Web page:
What lessons will Asia take away from the current financial crisis?


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We have already covered many of the angles of the current US and increasingly global financial turmoil in this blog, from questioning the financial architecture to the impacts of the crisis in Asia. We also looked at the role of Asian investors in helping push the US Treasury to bailout the two US mortgage finance giants, Fannie Mae and Freddie Mac. Since that time, the US Government has pursued or arranged a number of other bailouts in the financial sector. Now, the US Congress is considering authorizing the US Treasury to purchase “toxic” assets of financial institutions up to a ceiling of US$700 billion in value to help these institutions recover from this crisis, stabilize the financial markets, particularly the mortgage market, and get credit flowing again into the economy. This is truly new territory and being done on an unprecedented scale.

But, what lessons are being drawn by Asian policy makers from this recent de facto nationalization of some large financial institutions and the active intervention of the US Government in the financial system? Can we expect more government intervention in financial markets in Asia where many governments already have a heavy hand? Will governments in the region maintain and even increase state ownership of financial institutions? Is it worth the cost to taxpayers to intervene, especially if the goal is to prop-up market prices? Ultimately, who will gain from such market bailouts?

Although the lessons from this crisis will take some time to be fully understood because we are still in the middle of it, it seems that Asian financial policy makers are already taking actions based on their interpretation of events and addressing some of these questions. There are five basic lessons (and there are many more to come) from the US that Asian policy makers can learn from and apply now.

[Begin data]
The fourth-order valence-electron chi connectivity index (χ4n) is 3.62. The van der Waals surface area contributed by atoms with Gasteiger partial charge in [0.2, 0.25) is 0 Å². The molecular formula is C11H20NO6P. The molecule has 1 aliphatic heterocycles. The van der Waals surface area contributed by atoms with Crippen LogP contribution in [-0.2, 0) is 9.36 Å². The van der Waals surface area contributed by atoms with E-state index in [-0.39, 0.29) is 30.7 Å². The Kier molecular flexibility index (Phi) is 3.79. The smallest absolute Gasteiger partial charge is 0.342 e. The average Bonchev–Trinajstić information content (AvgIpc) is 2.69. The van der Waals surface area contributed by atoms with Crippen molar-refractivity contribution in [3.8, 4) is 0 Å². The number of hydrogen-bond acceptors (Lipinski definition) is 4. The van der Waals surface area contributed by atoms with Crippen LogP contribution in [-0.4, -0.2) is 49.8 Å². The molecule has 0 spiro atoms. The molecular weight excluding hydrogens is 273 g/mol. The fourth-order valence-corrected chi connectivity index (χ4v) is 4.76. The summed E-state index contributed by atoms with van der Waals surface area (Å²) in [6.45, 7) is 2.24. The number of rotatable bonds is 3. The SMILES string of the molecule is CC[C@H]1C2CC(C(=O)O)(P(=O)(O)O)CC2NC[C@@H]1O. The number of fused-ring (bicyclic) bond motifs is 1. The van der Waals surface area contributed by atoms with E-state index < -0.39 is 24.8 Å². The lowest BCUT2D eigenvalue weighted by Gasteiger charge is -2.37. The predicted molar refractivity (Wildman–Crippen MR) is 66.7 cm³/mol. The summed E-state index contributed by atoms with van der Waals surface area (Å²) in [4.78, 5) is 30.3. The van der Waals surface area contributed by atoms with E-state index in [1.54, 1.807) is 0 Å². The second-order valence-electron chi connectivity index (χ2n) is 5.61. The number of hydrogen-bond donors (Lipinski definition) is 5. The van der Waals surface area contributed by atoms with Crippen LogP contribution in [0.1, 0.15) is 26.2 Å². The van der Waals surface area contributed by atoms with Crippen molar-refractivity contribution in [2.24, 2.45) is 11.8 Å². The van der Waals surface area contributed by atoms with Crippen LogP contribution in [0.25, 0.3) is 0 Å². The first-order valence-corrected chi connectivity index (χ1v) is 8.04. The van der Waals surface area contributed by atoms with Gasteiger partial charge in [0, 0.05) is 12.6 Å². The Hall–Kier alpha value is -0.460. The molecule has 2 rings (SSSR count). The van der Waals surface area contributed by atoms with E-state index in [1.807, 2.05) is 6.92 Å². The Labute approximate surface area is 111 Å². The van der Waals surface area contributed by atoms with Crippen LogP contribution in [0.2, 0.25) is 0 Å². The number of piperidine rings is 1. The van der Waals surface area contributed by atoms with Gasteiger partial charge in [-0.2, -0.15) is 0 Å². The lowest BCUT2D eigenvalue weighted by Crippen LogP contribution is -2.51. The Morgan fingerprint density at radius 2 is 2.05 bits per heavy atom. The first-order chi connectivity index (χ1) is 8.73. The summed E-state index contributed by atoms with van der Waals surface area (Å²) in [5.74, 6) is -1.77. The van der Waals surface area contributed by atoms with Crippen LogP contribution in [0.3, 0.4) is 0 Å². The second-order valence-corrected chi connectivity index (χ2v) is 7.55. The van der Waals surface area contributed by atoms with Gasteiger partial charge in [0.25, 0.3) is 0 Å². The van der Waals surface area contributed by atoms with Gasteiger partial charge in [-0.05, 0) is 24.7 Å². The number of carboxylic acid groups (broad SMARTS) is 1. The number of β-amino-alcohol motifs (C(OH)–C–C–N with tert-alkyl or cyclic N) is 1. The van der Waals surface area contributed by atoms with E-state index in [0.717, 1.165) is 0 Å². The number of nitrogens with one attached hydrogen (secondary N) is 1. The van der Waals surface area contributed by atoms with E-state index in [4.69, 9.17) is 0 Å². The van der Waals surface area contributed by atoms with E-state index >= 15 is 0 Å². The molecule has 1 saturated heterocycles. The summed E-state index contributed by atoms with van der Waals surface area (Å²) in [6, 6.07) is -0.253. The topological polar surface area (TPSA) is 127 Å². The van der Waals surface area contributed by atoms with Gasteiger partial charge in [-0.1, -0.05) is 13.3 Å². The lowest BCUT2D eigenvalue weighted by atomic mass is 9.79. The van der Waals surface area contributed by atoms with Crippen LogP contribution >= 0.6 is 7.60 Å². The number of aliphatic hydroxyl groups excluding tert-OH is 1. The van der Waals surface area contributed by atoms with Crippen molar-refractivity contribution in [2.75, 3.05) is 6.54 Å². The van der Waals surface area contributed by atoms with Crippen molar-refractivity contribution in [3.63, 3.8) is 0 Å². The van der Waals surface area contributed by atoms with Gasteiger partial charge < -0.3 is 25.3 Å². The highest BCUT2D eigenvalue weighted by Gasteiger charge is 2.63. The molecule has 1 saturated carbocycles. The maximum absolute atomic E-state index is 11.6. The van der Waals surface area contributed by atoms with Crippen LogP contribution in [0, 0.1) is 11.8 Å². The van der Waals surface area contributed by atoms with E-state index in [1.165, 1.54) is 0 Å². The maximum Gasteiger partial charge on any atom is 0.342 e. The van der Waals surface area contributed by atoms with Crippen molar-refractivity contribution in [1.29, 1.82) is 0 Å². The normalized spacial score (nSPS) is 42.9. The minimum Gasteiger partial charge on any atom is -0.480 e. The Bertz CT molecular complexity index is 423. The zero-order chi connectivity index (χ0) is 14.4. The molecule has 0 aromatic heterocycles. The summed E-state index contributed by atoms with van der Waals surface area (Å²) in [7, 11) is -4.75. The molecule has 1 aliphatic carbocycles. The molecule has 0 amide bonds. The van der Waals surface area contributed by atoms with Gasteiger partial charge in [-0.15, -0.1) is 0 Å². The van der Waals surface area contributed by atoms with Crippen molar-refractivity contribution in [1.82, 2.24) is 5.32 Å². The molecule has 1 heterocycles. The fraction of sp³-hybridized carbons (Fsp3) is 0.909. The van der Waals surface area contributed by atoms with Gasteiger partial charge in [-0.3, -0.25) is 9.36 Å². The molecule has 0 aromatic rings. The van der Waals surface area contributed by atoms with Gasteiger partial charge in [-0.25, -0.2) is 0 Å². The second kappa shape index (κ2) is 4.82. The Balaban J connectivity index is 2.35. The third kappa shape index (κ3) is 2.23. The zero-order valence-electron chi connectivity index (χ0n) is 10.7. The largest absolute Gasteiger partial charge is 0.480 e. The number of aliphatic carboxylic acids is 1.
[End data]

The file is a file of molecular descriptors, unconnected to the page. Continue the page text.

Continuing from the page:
The first lesson is on the purpose of government intervention. Most recently, actions have been considered and in some cases, taken to bolster sagging stock markets. In the past few months, Asian governments – ranging from Vietnam to Taiwan – have considered establishing “stabilization funds,” to help maintain stock market prices as Hong Kong did in 1998. However, this none have done so yet and given the scale of most of the markets and loss of capitalization this year, it would be an extraordinarily expensive form of intervention. Instead, more targeted actions have been taken, most recently in China. The Chinese Government ordered its sovereign wealth fund, the China Investment Corporation, to buy shares in the three largest listed state owned banks to bolster market confidence and break the negative cycle – the domestic markets are down over 60% this year alone. However, propping up stock prices has not been the over-riding goal of the US Government actions in the market. The principle objective was to stabilize the financial system with primary focus on the mortgage markets, as well as the general credit markets, both of which have immediate economic impacts. Thus, this lesson might be misinterpreted in Asia given that the stock markets in emerging Asia have dropped by about 37% this year alone with little apparent spillover into the wider economy.

A second lesson that is quickly emerging is on the role of financial innovation. It is very likely that Asian financial regulators will now be extremely cautious in approving any new forms of securitization and structured financial products. No one would advocate that sub-prime types of securities be introduced in the markets, but the concern is that all new or emerging products will be stopped. The plain vanilla types of mortgages and mortgage-backed securities, for instance, are still performing relatively well in the US (even today, only 2.4% of all prime mortgages are non-performing) and such products have the potential to greatly expand access to finance across Asia.